For some, franchise ownership presents just the right amount of freedom and security as to be an ideal middle ground between corporate America and entrepreneurship. While admittedly weighted heavily to the side of entrepreneurship, franchise ownership has the advantage of providing a model to follow and having a brand already in place. The terms between the franchisor and the franchisee, outlined in the franchise agreement, are specific and binding. But are they negotiable at the outset?
Negotiable or non-negotiable? That is the question.
If the franchisor is well-established, the terms of your contract will likely not be negotiable. However, that is not necessarily a bad thing. This business has clearly established a model that works; therefore, they keep all their contracts are the same. Every owner begins on the same footing and has the same potential for success.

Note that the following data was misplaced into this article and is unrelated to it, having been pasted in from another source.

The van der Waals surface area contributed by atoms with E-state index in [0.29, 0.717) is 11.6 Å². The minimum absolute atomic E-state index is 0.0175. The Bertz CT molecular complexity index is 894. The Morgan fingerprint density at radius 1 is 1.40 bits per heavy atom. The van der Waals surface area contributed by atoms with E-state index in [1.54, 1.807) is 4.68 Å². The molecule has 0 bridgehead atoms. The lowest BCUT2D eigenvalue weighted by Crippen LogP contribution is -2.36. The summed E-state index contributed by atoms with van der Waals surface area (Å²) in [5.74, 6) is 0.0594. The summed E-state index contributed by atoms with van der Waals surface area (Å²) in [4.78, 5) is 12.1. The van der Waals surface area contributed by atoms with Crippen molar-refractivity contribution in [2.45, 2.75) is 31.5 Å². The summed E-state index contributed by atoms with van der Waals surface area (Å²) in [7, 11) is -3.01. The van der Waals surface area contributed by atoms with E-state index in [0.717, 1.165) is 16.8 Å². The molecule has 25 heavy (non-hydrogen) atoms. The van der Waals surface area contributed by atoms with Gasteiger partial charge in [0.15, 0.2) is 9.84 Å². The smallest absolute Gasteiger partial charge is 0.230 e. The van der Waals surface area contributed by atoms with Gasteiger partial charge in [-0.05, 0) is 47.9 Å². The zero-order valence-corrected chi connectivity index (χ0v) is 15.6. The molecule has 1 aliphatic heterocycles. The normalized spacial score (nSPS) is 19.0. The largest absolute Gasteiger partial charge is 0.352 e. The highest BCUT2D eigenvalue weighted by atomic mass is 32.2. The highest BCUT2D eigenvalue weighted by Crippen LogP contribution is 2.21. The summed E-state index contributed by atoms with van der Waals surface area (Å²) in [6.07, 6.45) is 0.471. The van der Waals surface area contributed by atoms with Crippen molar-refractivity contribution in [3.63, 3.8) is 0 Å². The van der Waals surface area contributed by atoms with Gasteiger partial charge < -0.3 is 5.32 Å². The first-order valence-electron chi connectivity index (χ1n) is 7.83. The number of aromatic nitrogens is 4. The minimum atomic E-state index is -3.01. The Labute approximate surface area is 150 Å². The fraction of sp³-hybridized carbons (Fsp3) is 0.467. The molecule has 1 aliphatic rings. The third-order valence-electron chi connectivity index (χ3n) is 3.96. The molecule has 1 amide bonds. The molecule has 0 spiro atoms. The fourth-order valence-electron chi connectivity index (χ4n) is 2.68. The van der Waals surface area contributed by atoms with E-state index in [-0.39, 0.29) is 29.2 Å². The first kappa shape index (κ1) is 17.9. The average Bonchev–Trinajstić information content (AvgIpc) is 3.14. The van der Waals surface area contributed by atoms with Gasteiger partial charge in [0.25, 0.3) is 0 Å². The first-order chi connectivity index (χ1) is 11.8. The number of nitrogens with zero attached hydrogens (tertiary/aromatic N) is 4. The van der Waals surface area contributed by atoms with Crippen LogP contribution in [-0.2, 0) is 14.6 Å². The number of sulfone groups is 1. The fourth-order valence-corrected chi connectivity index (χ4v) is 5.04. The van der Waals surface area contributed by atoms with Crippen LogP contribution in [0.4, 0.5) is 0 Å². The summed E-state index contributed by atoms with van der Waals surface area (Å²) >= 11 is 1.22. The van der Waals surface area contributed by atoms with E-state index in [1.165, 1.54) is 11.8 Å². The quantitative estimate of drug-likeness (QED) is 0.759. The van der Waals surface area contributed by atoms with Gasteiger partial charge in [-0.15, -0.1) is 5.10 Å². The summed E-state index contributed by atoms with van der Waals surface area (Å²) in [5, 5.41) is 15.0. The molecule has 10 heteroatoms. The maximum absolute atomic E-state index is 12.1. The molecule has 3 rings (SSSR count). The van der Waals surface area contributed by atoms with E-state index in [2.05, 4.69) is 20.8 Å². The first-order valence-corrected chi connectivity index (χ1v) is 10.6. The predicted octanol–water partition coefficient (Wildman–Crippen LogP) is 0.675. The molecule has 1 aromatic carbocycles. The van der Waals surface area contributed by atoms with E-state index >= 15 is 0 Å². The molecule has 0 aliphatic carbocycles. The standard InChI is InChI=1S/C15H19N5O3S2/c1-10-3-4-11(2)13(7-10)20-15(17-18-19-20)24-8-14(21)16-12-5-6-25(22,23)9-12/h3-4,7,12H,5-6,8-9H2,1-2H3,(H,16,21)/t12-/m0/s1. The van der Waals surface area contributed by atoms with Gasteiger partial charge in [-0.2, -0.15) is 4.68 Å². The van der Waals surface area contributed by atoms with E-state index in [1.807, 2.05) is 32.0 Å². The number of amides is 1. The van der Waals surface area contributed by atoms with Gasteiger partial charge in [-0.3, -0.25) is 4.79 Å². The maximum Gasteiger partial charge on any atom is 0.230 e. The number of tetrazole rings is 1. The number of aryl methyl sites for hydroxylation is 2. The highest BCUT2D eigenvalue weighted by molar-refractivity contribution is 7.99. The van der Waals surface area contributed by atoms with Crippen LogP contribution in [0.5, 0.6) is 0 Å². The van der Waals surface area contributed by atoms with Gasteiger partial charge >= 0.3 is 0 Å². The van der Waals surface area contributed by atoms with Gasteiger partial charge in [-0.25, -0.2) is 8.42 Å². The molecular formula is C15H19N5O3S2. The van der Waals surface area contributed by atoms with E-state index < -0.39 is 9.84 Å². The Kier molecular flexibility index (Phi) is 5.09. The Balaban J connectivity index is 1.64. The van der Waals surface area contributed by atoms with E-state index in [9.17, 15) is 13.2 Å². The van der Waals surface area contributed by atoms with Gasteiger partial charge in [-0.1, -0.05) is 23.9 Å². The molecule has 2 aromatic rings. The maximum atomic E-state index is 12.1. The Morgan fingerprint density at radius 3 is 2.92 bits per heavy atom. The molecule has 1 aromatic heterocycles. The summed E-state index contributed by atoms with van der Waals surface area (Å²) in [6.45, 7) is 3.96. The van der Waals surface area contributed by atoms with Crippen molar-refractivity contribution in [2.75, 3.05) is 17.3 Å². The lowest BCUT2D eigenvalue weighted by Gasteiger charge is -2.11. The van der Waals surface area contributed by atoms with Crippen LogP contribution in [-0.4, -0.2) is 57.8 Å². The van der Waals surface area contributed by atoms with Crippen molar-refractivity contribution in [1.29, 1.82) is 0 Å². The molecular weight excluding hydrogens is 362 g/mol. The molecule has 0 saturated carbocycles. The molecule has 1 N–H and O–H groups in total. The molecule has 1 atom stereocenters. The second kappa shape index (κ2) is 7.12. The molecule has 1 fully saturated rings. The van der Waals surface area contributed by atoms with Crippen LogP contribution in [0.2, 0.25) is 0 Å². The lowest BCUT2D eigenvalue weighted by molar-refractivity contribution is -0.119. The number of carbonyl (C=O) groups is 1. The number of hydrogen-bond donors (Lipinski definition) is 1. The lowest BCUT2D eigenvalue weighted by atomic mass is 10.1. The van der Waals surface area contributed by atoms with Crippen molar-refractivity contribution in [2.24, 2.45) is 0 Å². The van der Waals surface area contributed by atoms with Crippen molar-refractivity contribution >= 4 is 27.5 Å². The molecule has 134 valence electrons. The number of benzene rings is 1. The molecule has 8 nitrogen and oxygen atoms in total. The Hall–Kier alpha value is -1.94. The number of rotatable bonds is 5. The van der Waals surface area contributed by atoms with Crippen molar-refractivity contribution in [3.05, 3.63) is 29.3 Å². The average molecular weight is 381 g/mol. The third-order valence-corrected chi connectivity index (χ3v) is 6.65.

On the contrary, if the franchisor is willing to negotiate, it may be a red flag. It could be a sign that this business hasn’t found the right stride in their current program or that they are desperately in need of franchisees. Consider the terms you are negotiating. Would an established business accept them? Do you remain confident in this franchise?
Even if you have no desire to negotiate the terms of your contract, this question is a relatively easy way to gain more information about the franchisor you are getting into business with. Their answer may tell you what you need to know to make a more informed decision about signing on as a franchisee.
Starting a franchise can be a significant expense and can have legal implications that may go unnoticed. Any prospective franchisee should strongly consider meeting with attorney to discuss the terms of their new venture before signing any binding agreement.